Silverlight (and WPF) provides very powerful mechanisms to change the look and feel of standard controls. However, as I’ve discovered, it’s not always obvious how to let Blend help you affect the changes.
Blend – friend and (innocent) foe
Recently I wanted to both edit the style (change the basic properties such as colour and font) and template (change the layout and structure of a control) of a Listbox. The main change I was after was to make the list horizontal rather than vertical whilst retaining all the other Listbox features.
Creating sample data
So before we discover where to go to make the changes I want to see some example data in Blend rather than running the application. One method is to; in Visual Studio create the basic class that you’ll bind the Listbox to. Return to Blend and select the Listbox->Properties->Items (Collection)->Add Another Item. Select the class you created and enter in your example data. You then go into the Xaml view and copy and paste the sample data as you wish. So we have data but how to style it? Once you have your Listbox selected Blend has many options; Edit Style, Edit Other Styles, Edit Control Parts (Template), Edit Other Templates. So there you have it, not a confusing array of choices at all! So what do these options do for you?
<ListBox Margin="0,0,17,0" VerticalAlignment="Top" Height="100">
<ListBoxItem Content="There was a monster from Leeds"/>
<ListBoxItem Content="who ate a packet of seeds"/>
<ListBoxItem Content="in less than hour, his nose was a flower"/>
<ListBoxItem Content="and head was a garden of weeds"/>
<SLLB3:Lymeric Verse="There was a monster from Leeds"/>
<SLLB3:Lymeric Verse="who ate a packet of seeds"/>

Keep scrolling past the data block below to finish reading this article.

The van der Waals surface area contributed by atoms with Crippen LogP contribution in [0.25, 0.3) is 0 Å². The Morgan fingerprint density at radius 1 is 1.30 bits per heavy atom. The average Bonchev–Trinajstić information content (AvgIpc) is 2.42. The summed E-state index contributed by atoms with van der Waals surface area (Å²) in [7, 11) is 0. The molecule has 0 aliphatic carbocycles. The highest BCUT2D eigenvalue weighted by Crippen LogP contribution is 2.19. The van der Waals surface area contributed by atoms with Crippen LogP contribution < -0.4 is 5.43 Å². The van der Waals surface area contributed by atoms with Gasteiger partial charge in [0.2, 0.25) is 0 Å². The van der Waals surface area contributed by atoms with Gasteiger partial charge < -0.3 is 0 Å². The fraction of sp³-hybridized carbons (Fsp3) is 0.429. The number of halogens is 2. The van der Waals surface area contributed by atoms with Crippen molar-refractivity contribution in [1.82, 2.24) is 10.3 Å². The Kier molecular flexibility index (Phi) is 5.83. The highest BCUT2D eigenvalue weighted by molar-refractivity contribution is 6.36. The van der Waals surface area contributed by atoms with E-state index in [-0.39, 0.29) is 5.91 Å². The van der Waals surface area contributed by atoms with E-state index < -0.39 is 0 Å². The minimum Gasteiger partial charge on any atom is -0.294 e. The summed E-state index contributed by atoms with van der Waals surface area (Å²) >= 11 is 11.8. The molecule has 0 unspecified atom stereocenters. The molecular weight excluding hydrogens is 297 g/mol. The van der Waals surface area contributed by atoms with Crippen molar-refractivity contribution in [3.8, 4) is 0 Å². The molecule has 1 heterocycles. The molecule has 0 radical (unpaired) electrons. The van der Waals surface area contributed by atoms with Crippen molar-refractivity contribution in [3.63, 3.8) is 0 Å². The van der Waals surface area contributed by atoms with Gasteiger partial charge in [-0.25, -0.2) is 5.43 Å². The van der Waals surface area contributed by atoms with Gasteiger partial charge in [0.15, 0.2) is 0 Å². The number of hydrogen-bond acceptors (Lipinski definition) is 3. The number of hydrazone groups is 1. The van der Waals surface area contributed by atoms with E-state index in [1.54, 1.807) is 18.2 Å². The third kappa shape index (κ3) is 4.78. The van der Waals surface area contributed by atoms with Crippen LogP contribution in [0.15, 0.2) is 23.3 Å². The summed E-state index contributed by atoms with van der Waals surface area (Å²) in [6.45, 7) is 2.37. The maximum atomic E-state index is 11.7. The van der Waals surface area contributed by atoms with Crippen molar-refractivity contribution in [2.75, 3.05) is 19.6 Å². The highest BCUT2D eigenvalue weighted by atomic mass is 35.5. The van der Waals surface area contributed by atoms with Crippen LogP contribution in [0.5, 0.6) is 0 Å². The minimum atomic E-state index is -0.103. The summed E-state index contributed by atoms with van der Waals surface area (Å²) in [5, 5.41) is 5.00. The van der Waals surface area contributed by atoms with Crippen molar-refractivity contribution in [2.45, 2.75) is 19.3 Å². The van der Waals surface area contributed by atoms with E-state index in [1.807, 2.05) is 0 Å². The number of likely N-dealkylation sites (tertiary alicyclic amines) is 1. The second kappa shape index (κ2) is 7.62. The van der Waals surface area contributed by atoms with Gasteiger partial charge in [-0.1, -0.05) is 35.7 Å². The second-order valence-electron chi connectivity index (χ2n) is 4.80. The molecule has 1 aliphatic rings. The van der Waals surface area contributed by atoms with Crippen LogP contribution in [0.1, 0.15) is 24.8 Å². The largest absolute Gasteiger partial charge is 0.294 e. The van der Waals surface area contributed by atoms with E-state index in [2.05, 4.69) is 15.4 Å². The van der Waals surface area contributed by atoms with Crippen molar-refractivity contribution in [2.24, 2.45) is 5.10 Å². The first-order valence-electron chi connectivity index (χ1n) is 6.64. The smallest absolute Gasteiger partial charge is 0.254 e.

<SLLB3:Lymeric Verse="in less than hour, his nose was a flower"/>
<SLLB3:Lymeric Verse="and head was a garden of weeds"/>
Figure 1 Standard and Sample data Listboxes – Xaml
Figure 2 Standard and Sample data Listboxes
The main sub-menu here is Edit Copy. Essentially I want to steal the current style of the Listbox and make a few adjustments, so Edit Copy inserts the current template for you, good news. So we’re at the style level, lots of colours, fonts, etc. Inside the style is the setter for the template. So with Blend looking at the style you can then select Edit Control Parts (Template) and you’re ready to change the layout…well not quite. What I’d expected to see was a large chunk of Xaml describing the state changes for events such as mouse over, leave, etc. What I get was a very dry few lines showing a content presenter…hmm not much use.
Figure 3 Changing a copy of the default style
Edit Other Styles
The sub menu here ItemContainerStyle is the one I’m after. Translating Blend speak, this creates the Listbox Item Style (and template). Once you have a style for a Listbox item you’re free to edit its Control Parts (Template)…
Figure 4 Changing the Listbox Item style
Edit Control Parts (Template)
If you attempt this with the List Box selected you end up with the dry container style you get from Edit Style. However, you should select this after you’ve gone via Edit Other Styles->ItemContainerStyle, i.e. with the style selected. This will take you to the template of the Listbox item (or Control Part Template in Blendease). Finally we’re at the good stuff, Visual State Manager Xaml everywhere.
Figure 5 Changing the MouseOver state to a "nice" pink
Edit Other Templates
Other Templates has two menus; Edit Generated Items (ItemTemplate), Edit Layout of Items (ItemPanel).
Edit Generated Items (ItemTemplate)
Translating Blend this creates the Data Template, i.e. the controls to render the items of data you’re going to bind to. So for a standard Listbox this would be a TextBlock bound to toString. This is an important template if you want to display other data types, e.g. bound images and captions.
Figure 6 Data Template, at last the data
Edit Layout of Items (ItemPanel)
Item Panel means the control (or controls) that contain the items in the data template, i.e. think of it as the data repeater. In my case this is the template I needed to change in order to get the Listbox to display horizontally rather than vertically.
Figure 7 Changing the layout to a Horizontal StackPanel
So there you have it, the first steps in styling & templating a listbox. What I’m looking at doing next is to rearrange the scroll bar…